No legal system: experts
Popular support for NGOs has taken off spectacularly in 2008, claimed the founder of China's first NGO academic research center at Tsinghua University in Beijing.
"For Chinese grass-roots NGOs," Wang Ming said, "the key to surviving and thriving … is to maintain and utilize a sound relationship with authority."
Successful dialogue with government officials could help NGOs avoid falling victim to tax issues, said Fu Tao, an NGO researcher based in Beijing.
Tax is a problem facing all NGOs that register as corporations, he said.
"Intentionally or unintentionally, it is an institutional trap," he said, "providing a basis for selective enforcement by the government."
It's true that many domestic NGOs have a hard job fund raising, said Fu, because any potential corporate sponsor rarely receives tax breaks for contributing to them.
Unless they are government-registered, the standard Chinese NGO will often struggle for help from Chinese society, he said.
Nonetheless, focusing on this private corporate versus government work unit registration issue misses a much more important, larger point, he believed.
"We should think about whether the existing system should open a space for advocacy organizations like Open Constitution Initiative and Yirenping, which on behalf of the public interest and disadvantaged people, try to push for social justice and rule of law by challenging people or government departments with vested interests.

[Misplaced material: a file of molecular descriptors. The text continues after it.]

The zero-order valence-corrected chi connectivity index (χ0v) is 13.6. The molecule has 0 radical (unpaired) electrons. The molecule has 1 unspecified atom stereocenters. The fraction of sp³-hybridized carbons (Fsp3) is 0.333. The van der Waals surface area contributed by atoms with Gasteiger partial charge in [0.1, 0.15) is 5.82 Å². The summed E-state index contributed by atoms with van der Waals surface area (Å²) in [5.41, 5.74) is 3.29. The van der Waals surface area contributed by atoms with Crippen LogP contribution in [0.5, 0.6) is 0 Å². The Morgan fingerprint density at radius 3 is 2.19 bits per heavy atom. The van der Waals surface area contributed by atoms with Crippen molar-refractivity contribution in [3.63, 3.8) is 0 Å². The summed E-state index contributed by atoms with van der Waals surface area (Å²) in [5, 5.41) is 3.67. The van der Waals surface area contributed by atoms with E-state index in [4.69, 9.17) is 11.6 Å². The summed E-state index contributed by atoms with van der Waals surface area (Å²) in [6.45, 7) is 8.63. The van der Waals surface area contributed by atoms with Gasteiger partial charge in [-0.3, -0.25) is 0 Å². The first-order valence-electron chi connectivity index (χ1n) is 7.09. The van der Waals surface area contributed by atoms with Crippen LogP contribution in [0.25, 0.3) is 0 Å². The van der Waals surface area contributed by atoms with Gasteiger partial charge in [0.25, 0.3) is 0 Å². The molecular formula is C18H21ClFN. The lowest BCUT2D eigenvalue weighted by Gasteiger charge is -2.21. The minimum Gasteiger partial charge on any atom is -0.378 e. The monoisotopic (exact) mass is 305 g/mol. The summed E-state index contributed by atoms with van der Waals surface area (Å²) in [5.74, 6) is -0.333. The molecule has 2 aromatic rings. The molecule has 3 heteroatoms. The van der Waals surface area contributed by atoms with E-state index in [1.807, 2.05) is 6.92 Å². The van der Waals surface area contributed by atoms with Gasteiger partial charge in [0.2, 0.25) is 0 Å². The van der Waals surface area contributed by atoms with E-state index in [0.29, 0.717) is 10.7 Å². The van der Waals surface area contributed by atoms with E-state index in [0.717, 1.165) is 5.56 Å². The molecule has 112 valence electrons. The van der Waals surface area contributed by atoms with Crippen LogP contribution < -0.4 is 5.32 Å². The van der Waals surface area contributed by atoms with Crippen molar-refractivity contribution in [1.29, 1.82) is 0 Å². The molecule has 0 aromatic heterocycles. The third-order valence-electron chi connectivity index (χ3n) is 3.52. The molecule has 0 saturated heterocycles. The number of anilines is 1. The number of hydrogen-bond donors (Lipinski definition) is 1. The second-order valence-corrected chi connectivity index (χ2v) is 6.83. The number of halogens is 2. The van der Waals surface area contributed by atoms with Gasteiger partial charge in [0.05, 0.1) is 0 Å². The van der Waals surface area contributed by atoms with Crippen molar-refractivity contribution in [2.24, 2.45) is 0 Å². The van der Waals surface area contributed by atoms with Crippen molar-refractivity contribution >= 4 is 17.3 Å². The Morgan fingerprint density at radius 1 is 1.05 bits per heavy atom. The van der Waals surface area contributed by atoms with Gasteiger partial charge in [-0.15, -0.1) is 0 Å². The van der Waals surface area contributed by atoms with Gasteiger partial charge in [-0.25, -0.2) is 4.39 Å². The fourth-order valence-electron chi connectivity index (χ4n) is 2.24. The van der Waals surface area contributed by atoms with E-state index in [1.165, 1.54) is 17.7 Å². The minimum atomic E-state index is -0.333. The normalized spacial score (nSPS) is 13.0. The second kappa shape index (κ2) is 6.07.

"If it can't, even if all NGOs successfully register with civil affairs bureaus, a policy of selective enforcement will persist, just offering different excuses."
NGOs split into two types: charity-based and advocacy groups, he said.
"Our government has been providing more space for charity-based NGOs in recent years, as it realizes these NGOs can help resolve social conflicts and contradictions by redistributing wealth.
"But advocacy groups are still being treated standoffishly because they are regarded as troublemakers."
Standing off was a misguided approach in the long term, he argued.
"People's awareness of their civil rights is rising. There will be more and more people using existing laws or promoting law to protect civil rights. "
NGOs are newborn things to Chinese society. With the improvement of the legal system in China, regulations for NGOs will gradually be reformed to meet increasing public demand, a Beijing-based NGO researcher told the Global Times under condition of anonymity.
"Adapting to the current legal system is a necessity for NGOs to expand their role in the future, which will also grant more opportunities to contribute to the betterment of the legal system," he said.Source:Global Times